I especially like the first Miriam-Webster definition among those cited above - "The state of mind of a bigot; obstinate and unreasoning attachment of one's own belief and opinions, with narrow-minded intolerance of beliefs opposed to them" - because of the term unreasoning.  None of the many arguments I've read against gay marriage stand up to the test of reason.  They all devolve to a subjective preference, either "God doesn't like it" or "I don't like it."

            As I wrote below, calling the Kick Your Local Queer ballot initiatives what they are - legislative bigotry - is important.  We LGBTs are at most 10% of the population, perhaps nearer to 5%, depending on whose statistics and definitions one believes.  We can't "get there" unless non-LGBTs recognize that denying our full and equal place in society violates something more important to them than their own subjective preferences.  However much someone may recoil at a gut level at the thought of LGBT marriage, that person may recoil even more at the thought of him/herself practicing bigotry.  Indeed your objection to that term proves its worth in this discussion!

            But, as I've said, that's not the end of the conversation.  It's the start.  And we can't get past that if we just yell "BIGOT!" and expect the listener to hang his/her head in shame.  Depending on how receptive the person is, yelling "BIGOT!" may be a tactical mistake, even if the term is factually true.  But choosing a better tactic is not denying or excusing the bigotry; it's merely finding a more palatable way to expose it for that listener.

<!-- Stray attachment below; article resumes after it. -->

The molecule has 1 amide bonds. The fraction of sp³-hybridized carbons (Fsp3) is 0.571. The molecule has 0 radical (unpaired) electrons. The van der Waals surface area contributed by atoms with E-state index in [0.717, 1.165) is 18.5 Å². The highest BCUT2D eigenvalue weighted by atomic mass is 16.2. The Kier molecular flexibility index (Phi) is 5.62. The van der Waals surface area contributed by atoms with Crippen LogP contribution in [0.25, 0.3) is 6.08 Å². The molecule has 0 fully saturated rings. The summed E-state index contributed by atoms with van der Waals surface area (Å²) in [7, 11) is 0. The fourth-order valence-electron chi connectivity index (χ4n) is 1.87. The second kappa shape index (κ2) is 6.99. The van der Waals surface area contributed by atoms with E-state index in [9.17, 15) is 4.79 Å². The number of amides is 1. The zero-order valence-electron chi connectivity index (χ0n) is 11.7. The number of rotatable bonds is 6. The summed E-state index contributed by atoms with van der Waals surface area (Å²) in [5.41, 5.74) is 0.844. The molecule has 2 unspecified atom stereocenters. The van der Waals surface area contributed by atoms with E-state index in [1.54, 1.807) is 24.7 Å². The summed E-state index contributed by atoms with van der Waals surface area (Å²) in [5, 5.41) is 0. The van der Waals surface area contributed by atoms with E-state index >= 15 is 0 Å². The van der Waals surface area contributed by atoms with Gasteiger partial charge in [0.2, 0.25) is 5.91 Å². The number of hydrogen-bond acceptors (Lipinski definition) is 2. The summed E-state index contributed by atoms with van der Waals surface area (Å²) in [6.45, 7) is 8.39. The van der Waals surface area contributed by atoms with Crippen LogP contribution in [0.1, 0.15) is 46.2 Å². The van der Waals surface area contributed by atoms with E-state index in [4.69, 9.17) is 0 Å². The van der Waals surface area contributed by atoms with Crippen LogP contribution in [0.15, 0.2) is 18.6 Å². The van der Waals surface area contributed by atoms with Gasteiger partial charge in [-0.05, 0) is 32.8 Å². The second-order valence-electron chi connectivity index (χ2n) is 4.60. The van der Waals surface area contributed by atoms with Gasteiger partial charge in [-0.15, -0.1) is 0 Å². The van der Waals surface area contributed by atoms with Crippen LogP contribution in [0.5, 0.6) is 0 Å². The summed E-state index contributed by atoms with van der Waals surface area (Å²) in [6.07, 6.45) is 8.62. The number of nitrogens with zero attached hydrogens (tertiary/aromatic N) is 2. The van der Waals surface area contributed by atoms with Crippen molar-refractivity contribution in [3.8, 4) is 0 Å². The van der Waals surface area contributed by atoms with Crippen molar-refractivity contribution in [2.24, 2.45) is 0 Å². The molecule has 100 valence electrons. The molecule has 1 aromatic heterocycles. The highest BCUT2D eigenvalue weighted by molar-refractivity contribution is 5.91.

It's still bigotry.

            •  I would say it is always a tactial mistake. (7+ / 0-)

              Perhaps I'm wrong about this, but yelling "BIGOT!" at someone is a tactical mistake, period.

              It may be equviocation, to be sure.  But my central point is that bigot is a loaded word, and certainly, given the definitions, there is no way of knowing how one will react to being called a bigot, unless YOU know how THEY define the word.  

              Regardless, bigot always carries a negative connotation.  And it isn't the way to the hearts and minds of most people to call them names, no matter how accurate you might feel the term applies. So, no, I don't agree that labelling people as bigots will have the positive effect you seek, namely, bringing the straight population to favor gay marriage.

              BTW, I don't object to the term gay marriage.  I thought I made that clear.  I fully favor it.  At one time, I was leery of it, preferring "civil unions" and the like, only because I knew the term "marriage" was just as loaded as "bigot."

              Again, though, that's the point.  It wasn't a "bigoted" viewpoint...it was an uneducated one.  Had I been called a bigot a few years ago when I held that viewpoint, I probably would have simply been turned off to the point of not caring.  

              Obamaponies made of rainbows would make ME happy.

              by wmtriallawyer on Mon Dec 22, 2008 at 06:54:41 AM PST

              [ Parent ]

          •  I respectfully disagree. Your statement that (2+ / 0-)
            Recommended by:
            wmtriallawyer, NCrissieB

             Plenty of white liberals out there who favor civil rights that might feel uncomfortable about their daughter marrying a black man, just like in the movie.  Doesn't make them bigots.  Their minds ARE open...the sale just hasn't been made in full yet.